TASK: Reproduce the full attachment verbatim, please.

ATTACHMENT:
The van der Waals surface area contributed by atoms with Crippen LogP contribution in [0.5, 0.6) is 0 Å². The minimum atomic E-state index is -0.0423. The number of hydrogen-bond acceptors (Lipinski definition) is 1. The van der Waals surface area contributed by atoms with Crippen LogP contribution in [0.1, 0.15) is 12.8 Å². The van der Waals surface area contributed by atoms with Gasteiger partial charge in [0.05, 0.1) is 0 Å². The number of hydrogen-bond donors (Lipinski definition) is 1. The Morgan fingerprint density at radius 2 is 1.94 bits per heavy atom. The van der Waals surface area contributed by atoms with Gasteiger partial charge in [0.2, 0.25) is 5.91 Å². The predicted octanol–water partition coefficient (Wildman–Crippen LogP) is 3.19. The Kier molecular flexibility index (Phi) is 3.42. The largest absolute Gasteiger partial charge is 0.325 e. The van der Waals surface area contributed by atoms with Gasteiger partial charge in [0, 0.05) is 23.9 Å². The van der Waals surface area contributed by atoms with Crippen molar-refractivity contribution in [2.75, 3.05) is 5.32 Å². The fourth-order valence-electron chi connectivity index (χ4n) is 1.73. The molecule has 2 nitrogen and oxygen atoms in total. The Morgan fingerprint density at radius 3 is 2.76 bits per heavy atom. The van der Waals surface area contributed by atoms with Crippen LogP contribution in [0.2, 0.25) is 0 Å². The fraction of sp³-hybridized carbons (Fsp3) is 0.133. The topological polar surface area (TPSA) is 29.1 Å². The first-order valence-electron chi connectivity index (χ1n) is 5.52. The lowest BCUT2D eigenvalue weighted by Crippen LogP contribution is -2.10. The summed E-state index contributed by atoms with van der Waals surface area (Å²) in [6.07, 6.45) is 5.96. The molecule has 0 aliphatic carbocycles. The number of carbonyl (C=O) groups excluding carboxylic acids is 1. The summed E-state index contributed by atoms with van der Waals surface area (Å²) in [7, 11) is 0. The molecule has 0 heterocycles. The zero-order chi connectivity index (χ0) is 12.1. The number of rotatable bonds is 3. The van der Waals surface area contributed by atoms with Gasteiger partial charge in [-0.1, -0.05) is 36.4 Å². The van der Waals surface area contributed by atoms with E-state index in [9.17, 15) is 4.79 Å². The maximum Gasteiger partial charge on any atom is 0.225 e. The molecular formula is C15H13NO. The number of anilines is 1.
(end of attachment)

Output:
The van der Waals surface area contributed by atoms with Crippen LogP contribution in [0.5, 0.6) is 0 Å². The minimum atomic E-state index is -0.0423. The number of hydrogen-bond acceptors (Lipinski definition) is 1. The van der Waals surface area contributed by atoms with Crippen LogP contribution in [0.1, 0.15) is 12.8 Å². The van der Waals surface area contributed by atoms with Gasteiger partial charge in [0.05, 0.1) is 0 Å². The number of hydrogen-bond donors (Lipinski definition) is 1. The Morgan fingerprint density at radius 2 is 1.94 bits per heavy atom. The van der Waals surface area contributed by atoms with Gasteiger partial charge in [0.2, 0.25) is 5.91 Å². The predicted octanol–water partition coefficient (Wildman–Crippen LogP) is 3.19. The Kier molecular flexibility index (Phi) is 3.42. The largest absolute Gasteiger partial charge is 0.325 e. The van der Waals surface area contributed by atoms with Gasteiger partial charge in [0, 0.05) is 23.9 Å². The van der Waals surface area contributed by atoms with Crippen molar-refractivity contribution in [2.75, 3.05) is 5.32 Å². The fourth-order valence-electron chi connectivity index (χ4n) is 1.73. The molecule has 2 nitrogen and oxygen atoms in total. The Morgan fingerprint density at radius 3 is 2.76 bits per heavy atom. The van der Waals surface area contributed by atoms with Crippen LogP contribution in [0.2, 0.25) is 0 Å². The fraction of sp³-hybridized carbons (Fsp3) is 0.133. The topological polar surface area (TPSA) is 29.1 Å². The first-order valence-electron chi connectivity index (χ1n) is 5.52. The lowest BCUT2D eigenvalue weighted by Crippen LogP contribution is -2.10. The summed E-state index contributed by atoms with van der Waals surface area (Å²) in [6.07, 6.45) is 5.96. The molecule has 0 aliphatic carbocycles. The number of carbonyl (C=O) groups excluding carboxylic acids is 1. The summed E-state index contributed by atoms with van der Waals surface area (Å²) in [7, 11) is 0. The molecule has 0 heterocycles. The zero-order chi connectivity index (χ0) is 12.1. The number of rotatable bonds is 3. The van der Waals surface area contributed by atoms with Gasteiger partial charge in [-0.1, -0.05) is 36.4 Å². The van der Waals surface area contributed by atoms with E-state index in [9.17, 15) is 4.79 Å². The maximum Gasteiger partial charge on any atom is 0.225 e. The molecular formula is C15H13NO. The number of anilines is 1.